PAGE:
Global CallDuring my visit to Iceland earlier this week I met with a local VoIP company called Global Call. While there are many VoIP companies around, Global Call had managed to arouse some serious interest and hate towards them. First of all, many of their clients like them for their low rates where as the other telcos seriously hate them for competing with them. I talked to Benedikt Bjarnason and Höskuldur Darri Ellertsson about their business and how they’re doing.

Global Call is a small company, by the size of their team, but have managed to become profitable pretty much from day one. They are 6 people in total, but only Benedikt and Höskuldur work in the company full time. They have backgrounds in working in the telephone business and have thus accumulated a good amount of knowledge of the ecosystem and the way things work in the industry. They were also able to see the possibility of setting up a VoIP company in the market as the margins companies still accrue are out-of-this-world. For example, Global Call is getting on average 50% margins on their cheap calls. If VoIP is able to hang on to margins like that, take a minute to conside the margins you pay your own telco.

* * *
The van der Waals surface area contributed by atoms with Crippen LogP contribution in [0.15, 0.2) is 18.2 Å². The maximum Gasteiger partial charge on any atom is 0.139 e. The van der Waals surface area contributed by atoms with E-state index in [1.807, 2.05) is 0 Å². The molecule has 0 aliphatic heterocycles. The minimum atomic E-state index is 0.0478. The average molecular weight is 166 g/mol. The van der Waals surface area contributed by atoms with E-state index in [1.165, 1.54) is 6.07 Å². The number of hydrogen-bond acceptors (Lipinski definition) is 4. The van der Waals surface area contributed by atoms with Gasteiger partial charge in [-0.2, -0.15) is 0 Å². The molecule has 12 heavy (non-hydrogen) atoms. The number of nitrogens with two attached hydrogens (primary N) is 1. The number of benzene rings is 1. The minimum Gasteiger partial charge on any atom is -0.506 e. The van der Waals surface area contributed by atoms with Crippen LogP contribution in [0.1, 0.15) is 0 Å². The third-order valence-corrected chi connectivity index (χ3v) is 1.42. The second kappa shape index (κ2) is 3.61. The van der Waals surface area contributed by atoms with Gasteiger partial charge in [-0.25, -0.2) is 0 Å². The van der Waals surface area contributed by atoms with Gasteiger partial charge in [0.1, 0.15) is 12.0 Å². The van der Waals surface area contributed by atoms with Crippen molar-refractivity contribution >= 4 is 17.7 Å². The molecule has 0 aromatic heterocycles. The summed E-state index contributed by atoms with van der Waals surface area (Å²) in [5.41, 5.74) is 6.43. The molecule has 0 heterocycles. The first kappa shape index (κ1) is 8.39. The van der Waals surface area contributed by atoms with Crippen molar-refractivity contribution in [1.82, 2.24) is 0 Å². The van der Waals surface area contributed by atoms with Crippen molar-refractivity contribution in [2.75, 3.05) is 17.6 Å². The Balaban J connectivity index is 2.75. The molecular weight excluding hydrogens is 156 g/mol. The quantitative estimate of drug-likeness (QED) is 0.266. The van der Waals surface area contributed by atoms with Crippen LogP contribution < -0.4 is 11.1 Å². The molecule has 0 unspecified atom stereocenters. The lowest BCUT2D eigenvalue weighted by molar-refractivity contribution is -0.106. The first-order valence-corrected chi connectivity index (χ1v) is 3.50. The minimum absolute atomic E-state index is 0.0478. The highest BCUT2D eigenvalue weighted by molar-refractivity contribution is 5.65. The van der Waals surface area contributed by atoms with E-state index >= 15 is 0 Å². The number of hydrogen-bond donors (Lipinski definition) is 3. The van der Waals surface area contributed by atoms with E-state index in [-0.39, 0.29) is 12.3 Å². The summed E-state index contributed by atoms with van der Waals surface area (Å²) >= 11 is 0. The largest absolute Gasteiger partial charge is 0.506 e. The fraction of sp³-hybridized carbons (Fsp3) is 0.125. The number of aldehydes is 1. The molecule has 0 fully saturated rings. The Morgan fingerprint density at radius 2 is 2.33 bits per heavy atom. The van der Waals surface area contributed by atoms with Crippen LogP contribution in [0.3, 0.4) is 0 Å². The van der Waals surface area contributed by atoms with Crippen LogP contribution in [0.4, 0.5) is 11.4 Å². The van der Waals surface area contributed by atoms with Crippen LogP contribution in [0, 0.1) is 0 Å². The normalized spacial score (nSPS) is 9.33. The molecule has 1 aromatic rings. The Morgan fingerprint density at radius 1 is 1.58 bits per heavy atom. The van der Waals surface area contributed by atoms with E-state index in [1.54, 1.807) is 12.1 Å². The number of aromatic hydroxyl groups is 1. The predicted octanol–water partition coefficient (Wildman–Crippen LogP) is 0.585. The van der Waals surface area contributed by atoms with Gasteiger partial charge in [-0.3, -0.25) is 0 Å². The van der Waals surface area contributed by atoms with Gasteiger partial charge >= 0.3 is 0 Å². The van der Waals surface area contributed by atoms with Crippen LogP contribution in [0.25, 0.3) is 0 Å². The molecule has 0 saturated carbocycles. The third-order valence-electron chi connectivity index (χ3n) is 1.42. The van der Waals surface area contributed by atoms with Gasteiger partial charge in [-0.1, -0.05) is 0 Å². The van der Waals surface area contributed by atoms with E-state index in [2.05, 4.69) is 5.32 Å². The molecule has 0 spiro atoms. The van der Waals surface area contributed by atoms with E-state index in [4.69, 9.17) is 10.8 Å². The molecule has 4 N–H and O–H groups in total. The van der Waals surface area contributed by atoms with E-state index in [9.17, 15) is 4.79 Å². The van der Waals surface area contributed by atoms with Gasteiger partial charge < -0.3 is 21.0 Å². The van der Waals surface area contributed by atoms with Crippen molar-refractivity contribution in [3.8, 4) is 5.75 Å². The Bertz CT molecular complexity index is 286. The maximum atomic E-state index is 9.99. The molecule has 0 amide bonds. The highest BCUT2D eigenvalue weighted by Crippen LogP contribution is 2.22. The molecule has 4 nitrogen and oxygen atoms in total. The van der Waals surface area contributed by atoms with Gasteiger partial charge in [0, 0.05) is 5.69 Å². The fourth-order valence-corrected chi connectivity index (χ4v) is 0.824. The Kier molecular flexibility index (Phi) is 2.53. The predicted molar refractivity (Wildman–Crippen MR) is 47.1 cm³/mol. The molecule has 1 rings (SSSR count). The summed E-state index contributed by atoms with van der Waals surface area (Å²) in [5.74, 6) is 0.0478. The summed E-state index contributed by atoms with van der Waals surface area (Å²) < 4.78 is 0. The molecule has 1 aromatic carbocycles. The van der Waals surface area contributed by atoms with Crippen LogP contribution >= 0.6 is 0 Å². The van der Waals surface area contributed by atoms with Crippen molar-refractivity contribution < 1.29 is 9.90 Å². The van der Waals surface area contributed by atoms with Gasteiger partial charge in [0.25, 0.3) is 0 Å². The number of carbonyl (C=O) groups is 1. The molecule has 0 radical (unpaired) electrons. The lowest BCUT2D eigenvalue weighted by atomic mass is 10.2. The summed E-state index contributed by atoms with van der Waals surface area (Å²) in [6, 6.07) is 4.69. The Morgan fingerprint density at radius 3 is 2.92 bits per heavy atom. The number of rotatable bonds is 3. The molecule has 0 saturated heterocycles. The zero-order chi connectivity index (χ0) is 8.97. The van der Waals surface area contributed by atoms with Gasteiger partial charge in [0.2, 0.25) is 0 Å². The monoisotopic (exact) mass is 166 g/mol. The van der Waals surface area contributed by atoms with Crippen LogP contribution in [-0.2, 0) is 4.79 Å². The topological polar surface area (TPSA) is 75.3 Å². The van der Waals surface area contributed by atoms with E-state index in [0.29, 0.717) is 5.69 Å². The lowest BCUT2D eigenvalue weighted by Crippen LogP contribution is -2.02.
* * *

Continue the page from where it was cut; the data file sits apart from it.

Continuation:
Global Call caters to two sectors of customers, only in Iceland at the moment; business and consumer. Business sector is the one where they are able to pull their good margins and consumer sector is the area where the most minutes are terminated. They’ve come to realise that Iceland is simply too small for them and that’s no surprise, based on my previous experience talking with entrepreneurs.

Despite being a somewhat regular VoIP company, what made me smile was the determination Benedikt and Höskuldur had in keeping the costs as low as possible. They had pretty much built all the tech themselves, relying on open source alternatives and thus avoiding licensing costs. Secondly, they had realised that on top of selling minutes online they’d need to tap into the offline market as well. Tehy began selling pre paid cards. What this in essence did was that they were able to get the money up front for the minutes and thus bring in better cash flow.

The maturity of companies regarding their business models suprised me positively in Reykjavik. Many had began to think about revenues and cash flows from day one – a very healthy sign in my opinion and perhaps something other startups could also look into.